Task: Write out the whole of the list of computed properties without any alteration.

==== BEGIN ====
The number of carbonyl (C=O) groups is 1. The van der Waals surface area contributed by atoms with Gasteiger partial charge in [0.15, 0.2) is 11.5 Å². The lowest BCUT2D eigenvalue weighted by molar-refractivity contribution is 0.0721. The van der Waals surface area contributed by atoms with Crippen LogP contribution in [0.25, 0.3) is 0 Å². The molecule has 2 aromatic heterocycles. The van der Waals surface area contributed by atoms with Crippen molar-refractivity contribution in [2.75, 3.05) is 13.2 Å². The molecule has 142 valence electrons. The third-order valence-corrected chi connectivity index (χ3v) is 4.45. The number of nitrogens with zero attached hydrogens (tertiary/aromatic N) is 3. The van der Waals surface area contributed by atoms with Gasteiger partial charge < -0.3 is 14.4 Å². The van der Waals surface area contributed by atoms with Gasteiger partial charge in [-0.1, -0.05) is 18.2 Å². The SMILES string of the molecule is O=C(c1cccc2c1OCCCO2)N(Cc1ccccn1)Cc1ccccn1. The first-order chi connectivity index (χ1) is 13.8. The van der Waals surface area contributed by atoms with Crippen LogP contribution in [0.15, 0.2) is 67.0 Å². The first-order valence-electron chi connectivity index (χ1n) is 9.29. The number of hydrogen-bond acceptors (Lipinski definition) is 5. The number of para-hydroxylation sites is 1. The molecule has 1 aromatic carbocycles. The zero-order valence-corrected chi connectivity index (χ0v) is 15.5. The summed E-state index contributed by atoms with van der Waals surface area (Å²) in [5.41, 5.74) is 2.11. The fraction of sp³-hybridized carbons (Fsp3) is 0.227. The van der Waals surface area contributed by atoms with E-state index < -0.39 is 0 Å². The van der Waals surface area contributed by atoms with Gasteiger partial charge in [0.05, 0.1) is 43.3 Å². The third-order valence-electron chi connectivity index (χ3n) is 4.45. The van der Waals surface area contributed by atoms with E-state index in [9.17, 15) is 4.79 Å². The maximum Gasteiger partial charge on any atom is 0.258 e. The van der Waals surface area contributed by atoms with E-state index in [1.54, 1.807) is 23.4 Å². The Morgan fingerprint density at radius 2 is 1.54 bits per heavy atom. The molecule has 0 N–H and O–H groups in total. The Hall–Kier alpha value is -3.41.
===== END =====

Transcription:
The number of carbonyl (C=O) groups is 1. The van der Waals surface area contributed by atoms with Gasteiger partial charge in [0.15, 0.2) is 11.5 Å². The lowest BCUT2D eigenvalue weighted by molar-refractivity contribution is 0.0721. The van der Waals surface area contributed by atoms with Crippen LogP contribution in [0.25, 0.3) is 0 Å². The molecule has 2 aromatic heterocycles. The van der Waals surface area contributed by atoms with Crippen molar-refractivity contribution in [2.75, 3.05) is 13.2 Å². The molecule has 142 valence electrons. The third-order valence-corrected chi connectivity index (χ3v) is 4.45. The number of nitrogens with zero attached hydrogens (tertiary/aromatic N) is 3. The van der Waals surface area contributed by atoms with Gasteiger partial charge < -0.3 is 14.4 Å². The van der Waals surface area contributed by atoms with Gasteiger partial charge in [-0.1, -0.05) is 18.2 Å². The SMILES string of the molecule is O=C(c1cccc2c1OCCCO2)N(Cc1ccccn1)Cc1ccccn1. The first-order chi connectivity index (χ1) is 13.8. The van der Waals surface area contributed by atoms with Crippen LogP contribution in [0.15, 0.2) is 67.0 Å². The first-order valence-electron chi connectivity index (χ1n) is 9.29. The number of hydrogen-bond acceptors (Lipinski definition) is 5. The number of para-hydroxylation sites is 1. The molecule has 1 aromatic carbocycles. The zero-order valence-corrected chi connectivity index (χ0v) is 15.5. The summed E-state index contributed by atoms with van der Waals surface area (Å²) in [5.41, 5.74) is 2.11. The fraction of sp³-hybridized carbons (Fsp3) is 0.227. The van der Waals surface area contributed by atoms with E-state index < -0.39 is 0 Å². The van der Waals surface area contributed by atoms with Gasteiger partial charge in [0.05, 0.1) is 43.3 Å². The third-order valence-electron chi connectivity index (χ3n) is 4.45. The van der Waals surface area contributed by atoms with E-state index in [9.17, 15) is 4.79 Å². The maximum Gasteiger partial charge on any atom is 0.258 e. The van der Waals surface area contributed by atoms with E-state index in [1.54, 1.807) is 23.4 Å². The Morgan fingerprint density at radius 2 is 1.54 bits per heavy atom. The molecule has 0 N–H and O–H groups in total. The Hall–Kier alpha value is -3.41.